Printer Friendly

Abuse on school buses 'disturbing'.

Byline: Mandeep Singh

URGENT action is needed to overhaul Bahrain's school transport system, where sexual abuse and bullying often go unpunished, according to experts.

The alert has been sounded by the Be Free Centre, which says "extremely disturbing facts" about the country's school buses have come to light.

It comes just over two weeks after a five-year-old Bahraini boy died after being accidentally locked in a bus during the height of summer.

Centre director Rana Al Sairafi warned the lack of oversight that led to Sayed Jaffer Isa Al Abar's death is also contributing to serious child abuse.

"What we have found are extremely disturbing facts, but people need to be aware of them," she told the GDN.

The Be Free Centre, Adliya, is dedicated to safeguarding the welfare of children and trains youngsters on how to spot and avoid abuse.

It launched a child protection campaign in Salmabad last month after the village was labelled an abuse black spot.

However, it is now pushing for a raft of measures to be brought in to make school buses safer following Sayed's death.

These include a full-time supervisor on buses not only to ensure there is no repeat of the tragedy, but also to make sure that the children are in a safe environment.

It is also holding a workshop on child safety on school buses for kindergartens and primary schools on October 9.

Ms Al Sairafi said there had been a number of cases in which bus drivers themselves had been accused of sexually assaulting their young passengers, but added their victims were often unwilling to turn them in.

"In almost all cases where children have been sexually abused by bus drivers, the cases of bullying have been blamed on older children," she revealed.

However, she was keen to stress that most bus drivers were innocent.

"We wish to assert that while a vast majority of bus drivers are completely innocent and are very protective about the children they take in their buses, we must be wary of that small minority which indulge in such acts," she added.

The centre's school bus safety campaign is a direct result of Sayed's death, but Ms Al Sairafi said it was not the first time she had encountered problems with school transport.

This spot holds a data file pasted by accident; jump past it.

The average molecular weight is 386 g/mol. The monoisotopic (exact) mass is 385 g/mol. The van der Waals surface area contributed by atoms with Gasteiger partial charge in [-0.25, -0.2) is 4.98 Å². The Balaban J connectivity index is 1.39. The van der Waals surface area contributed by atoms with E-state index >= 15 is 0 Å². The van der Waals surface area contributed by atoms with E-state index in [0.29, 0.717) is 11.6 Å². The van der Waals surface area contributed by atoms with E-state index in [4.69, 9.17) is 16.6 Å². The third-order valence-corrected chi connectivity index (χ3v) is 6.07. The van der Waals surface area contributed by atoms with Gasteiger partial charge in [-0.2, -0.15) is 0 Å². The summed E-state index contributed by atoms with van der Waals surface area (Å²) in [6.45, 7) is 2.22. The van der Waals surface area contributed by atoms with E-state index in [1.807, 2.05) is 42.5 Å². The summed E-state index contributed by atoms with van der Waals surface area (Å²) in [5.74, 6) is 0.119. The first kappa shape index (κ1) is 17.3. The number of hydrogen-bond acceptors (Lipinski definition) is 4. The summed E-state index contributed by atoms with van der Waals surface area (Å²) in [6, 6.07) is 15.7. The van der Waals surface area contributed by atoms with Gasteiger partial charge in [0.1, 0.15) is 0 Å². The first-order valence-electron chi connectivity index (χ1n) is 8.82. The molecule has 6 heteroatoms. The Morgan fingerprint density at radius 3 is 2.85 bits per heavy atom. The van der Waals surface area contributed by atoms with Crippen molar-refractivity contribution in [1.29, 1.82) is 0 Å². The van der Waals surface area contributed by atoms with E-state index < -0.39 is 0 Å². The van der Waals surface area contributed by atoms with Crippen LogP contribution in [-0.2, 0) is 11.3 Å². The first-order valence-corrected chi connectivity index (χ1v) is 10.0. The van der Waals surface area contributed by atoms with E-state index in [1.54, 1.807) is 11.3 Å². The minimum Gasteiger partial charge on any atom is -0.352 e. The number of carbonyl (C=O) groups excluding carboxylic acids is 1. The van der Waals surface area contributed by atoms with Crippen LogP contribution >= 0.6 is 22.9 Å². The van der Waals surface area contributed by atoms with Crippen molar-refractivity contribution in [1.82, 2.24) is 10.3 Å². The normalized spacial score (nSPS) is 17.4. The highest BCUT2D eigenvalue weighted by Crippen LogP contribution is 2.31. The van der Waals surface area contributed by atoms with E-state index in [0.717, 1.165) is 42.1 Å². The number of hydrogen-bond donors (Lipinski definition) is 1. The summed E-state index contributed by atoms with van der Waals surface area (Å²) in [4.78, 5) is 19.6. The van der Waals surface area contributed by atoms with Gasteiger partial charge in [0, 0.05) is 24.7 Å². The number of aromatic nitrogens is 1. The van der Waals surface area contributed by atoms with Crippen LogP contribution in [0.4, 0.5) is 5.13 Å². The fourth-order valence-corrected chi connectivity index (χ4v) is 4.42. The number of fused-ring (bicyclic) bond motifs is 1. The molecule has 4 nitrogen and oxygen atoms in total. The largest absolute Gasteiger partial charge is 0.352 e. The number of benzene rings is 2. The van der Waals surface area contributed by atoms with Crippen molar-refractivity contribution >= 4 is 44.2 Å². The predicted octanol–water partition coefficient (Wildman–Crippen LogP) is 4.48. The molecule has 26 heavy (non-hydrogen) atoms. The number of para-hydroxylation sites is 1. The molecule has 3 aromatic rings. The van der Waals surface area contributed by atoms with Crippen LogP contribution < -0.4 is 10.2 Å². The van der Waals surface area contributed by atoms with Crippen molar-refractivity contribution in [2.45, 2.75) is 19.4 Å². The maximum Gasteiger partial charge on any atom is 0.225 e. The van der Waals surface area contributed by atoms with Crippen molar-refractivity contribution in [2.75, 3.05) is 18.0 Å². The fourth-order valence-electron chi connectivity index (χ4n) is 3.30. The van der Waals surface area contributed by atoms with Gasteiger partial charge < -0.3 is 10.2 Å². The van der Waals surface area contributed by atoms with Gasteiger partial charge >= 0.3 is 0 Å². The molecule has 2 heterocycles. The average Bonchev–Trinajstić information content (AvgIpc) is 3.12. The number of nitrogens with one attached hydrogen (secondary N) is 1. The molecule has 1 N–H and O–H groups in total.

"We have heard with horror so many stories of children being left on the bus or being bullied by elder children," she said.

"We also hear how many children return home and are not received by their parents or attendants - they just wander off."

However, she said the problems did not relate to any particular segment of the country's school system.

"Children could be from private or government schools, primary schools or kindergartens across Bahrain," she said.

"We cannot pinpoint any school or segment.

"The concerned ministries, kindergartens and primary schools should immediately put in safety measures to protect children from such abuse."


The Be Free Centre has issued the following recommendations to protect Bahrain's schoolchildren:

There should be a caring and alert supervisor with children on the bus. Many supervisors do not understand the importance of their role. They sleep or read newspapers without paying attention to the children. The supervisor should count the children when getting on the bus and when leaving the bus, to confirm that no one is left or missed. On returning the children to their homes, she/he should confirm that they entered their houses and someone received them.

The supervisor should be someone who knows how to deal with children and ensure their safety on the bus. She/he should stop any bullying among children, and be alert to strange behaviour.

The bus driver should check all seats after delivering children to make sure that no one is sleeping or has forgotten something. If the bus is also used for adult transportation, the driver has to make sure that the school bus is free from any material that can be harmful for children such as cigarettes or sharp objects.

There should be specific criteria to be set as standards for buses that are used to transport children, such as availability of air-conditioning and proper seats. Some buses are not air-conditioned or there is a fault in the air-conditioning and in Bahrain's hot and humid weather, the children reach their homes soaked in sweat.

There should be a limit on the number of children the bus can take at a time. Some children remain standing all the time because the bus is overloaded.

All children should be given guidance to stay safe on the bus. They should be trained to tell the supervisor, their teacher or their parents if they feel uncomfortable with a certain event on the bus. The child should be advised not to move when the bus moves and not to get down if something falls under the seat to find it. They should instead tell the supervisor or wait until the bus stops.

Copyright 2008 Gulf Daily News

Provided by an company
COPYRIGHT 2008 Al Bawaba (Middle East) Ltd.
No portion of this article can be reproduced without the express written permission from the copyright holder.
Copyright 2008 Gale, Cengage Learning. All rights reserved.

Article Details
Printer friendly Cite/link Email Feedback
Publication:Gulf Daily News (Manama, Bahrain)
Date:Sep 22, 2008
Previous Article:37PC PAY RISE FOR NURSES.
Next Article:Ramadan help for the needy.

Terms of use | Copyright © 2017 Farlex, Inc. | Feedback | For webmasters